We did a ribbon cutting, ceremonial opening of the door, prayed, worshiped the one true God, preached a message called “Dedicated to the Lord,” prayed some more, and ate a Nepali meal in fellowship. About 70 people call this church home on the outskirts of Pokhara with the mountains in the Annapurna Range on the horizon.

Pokhara church, above, during fellowship after worship. Below, Gary and Megh cut the ribbon during the church’s dedication. (Photos by Gary and Elaine Fallesen)

We urged the church to dedicate themselves and this house of worship to the Lord. We encouraged them to let their roots grow down into Jesus, and let their lives be built on Him (Colossians 2:6-7). We told them this is one of 15 churches in five countries Climbing For Christ has been honored to help build and we do so trusting in Jesus’ words in Matthew 16:18: “…and upon this rock I will build my church, and all the powers of hell will not conquer it.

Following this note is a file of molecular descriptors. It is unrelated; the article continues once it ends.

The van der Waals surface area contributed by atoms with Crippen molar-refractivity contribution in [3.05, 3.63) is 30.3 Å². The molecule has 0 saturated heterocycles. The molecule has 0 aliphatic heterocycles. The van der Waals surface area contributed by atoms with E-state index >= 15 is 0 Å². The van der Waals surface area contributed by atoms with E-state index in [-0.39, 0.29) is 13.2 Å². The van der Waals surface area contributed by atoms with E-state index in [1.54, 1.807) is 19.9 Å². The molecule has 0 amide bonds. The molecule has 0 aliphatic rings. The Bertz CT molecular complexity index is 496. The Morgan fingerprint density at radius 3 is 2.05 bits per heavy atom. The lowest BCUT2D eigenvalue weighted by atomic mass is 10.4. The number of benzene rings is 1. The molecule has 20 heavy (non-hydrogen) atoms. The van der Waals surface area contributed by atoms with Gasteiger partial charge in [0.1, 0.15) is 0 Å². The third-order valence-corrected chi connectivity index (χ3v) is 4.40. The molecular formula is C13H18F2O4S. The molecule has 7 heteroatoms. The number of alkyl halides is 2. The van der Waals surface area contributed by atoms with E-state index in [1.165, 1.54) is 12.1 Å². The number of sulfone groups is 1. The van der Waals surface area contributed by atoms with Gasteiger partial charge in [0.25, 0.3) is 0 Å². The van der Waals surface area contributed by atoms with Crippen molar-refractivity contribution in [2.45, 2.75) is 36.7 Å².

“If this church is built on the Rock that is Christ, nothing can overtake it,” I said with Megh translating. “Nothing can defeat it. This church will be blessed to be a blessing.”

With that blessing comes responsibility. We shared the Parable of the Talents (Luke 19:11-17) and talked about the call placed on this church: to GO and make disciples in the villages in nine districts accessed through Pokhara. People in this church are from many of those districts. The church (as all churches should be) is a training center to equip disciples to make disciples.

“Revival – spiritual renewal – begins with a vision,” we told them. “In the Old Testament, Nehemiah had a vision, and the city of Jerusalem was rebuilt. He challenged the people with a dream God had given him for work God wanted done. It was divinely inspired.

“I’m challenging you now with a vision God has given me to spread the Gospel all around the Annapurna Region. Allow the Holy Spirit to work in and through you to touch hearts and change eternities for countless souls.”